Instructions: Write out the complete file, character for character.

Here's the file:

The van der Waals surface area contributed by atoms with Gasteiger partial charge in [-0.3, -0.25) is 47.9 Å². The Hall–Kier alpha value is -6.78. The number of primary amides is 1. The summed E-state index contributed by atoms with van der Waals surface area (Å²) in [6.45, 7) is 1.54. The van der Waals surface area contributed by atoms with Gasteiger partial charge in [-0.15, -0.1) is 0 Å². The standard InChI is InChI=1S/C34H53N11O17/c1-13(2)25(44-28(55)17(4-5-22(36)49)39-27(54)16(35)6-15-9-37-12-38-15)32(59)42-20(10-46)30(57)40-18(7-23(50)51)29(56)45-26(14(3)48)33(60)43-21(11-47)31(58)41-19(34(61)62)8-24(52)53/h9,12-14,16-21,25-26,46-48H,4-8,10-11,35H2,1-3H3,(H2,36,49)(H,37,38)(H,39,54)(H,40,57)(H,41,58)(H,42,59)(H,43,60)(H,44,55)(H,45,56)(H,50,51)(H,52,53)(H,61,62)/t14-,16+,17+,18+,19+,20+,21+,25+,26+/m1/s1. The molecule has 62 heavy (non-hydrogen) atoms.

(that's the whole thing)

The van der Waals surface area contributed by atoms with Gasteiger partial charge in [-0.3, -0.25) is 47.9 Å². The Hall–Kier alpha value is -6.78. The number of primary amides is 1. The summed E-state index contributed by atoms with van der Waals surface area (Å²) in [6.45, 7) is 1.54. The van der Waals surface area contributed by atoms with Gasteiger partial charge in [-0.15, -0.1) is 0 Å². The standard InChI is InChI=1S/C34H53N11O17/c1-13(2)25(44-28(55)17(4-5-22(36)49)39-27(54)16(35)6-15-9-37-12-38-15)32(59)42-20(10-46)30(57)40-18(7-23(50)51)29(56)45-26(14(3)48)33(60)43-21(11-47)31(58)41-19(34(61)62)8-24(52)53/h9,12-14,16-21,25-26,46-48H,4-8,10-11,35H2,1-3H3,(H2,36,49)(H,37,38)(H,39,54)(H,40,57)(H,41,58)(H,42,59)(H,43,60)(H,44,55)(H,45,56)(H,50,51)(H,52,53)(H,61,62)/t14-,16+,17+,18+,19+,20+,21+,25+,26+/m1/s1. The molecule has 62 heavy (non-hydrogen) atoms.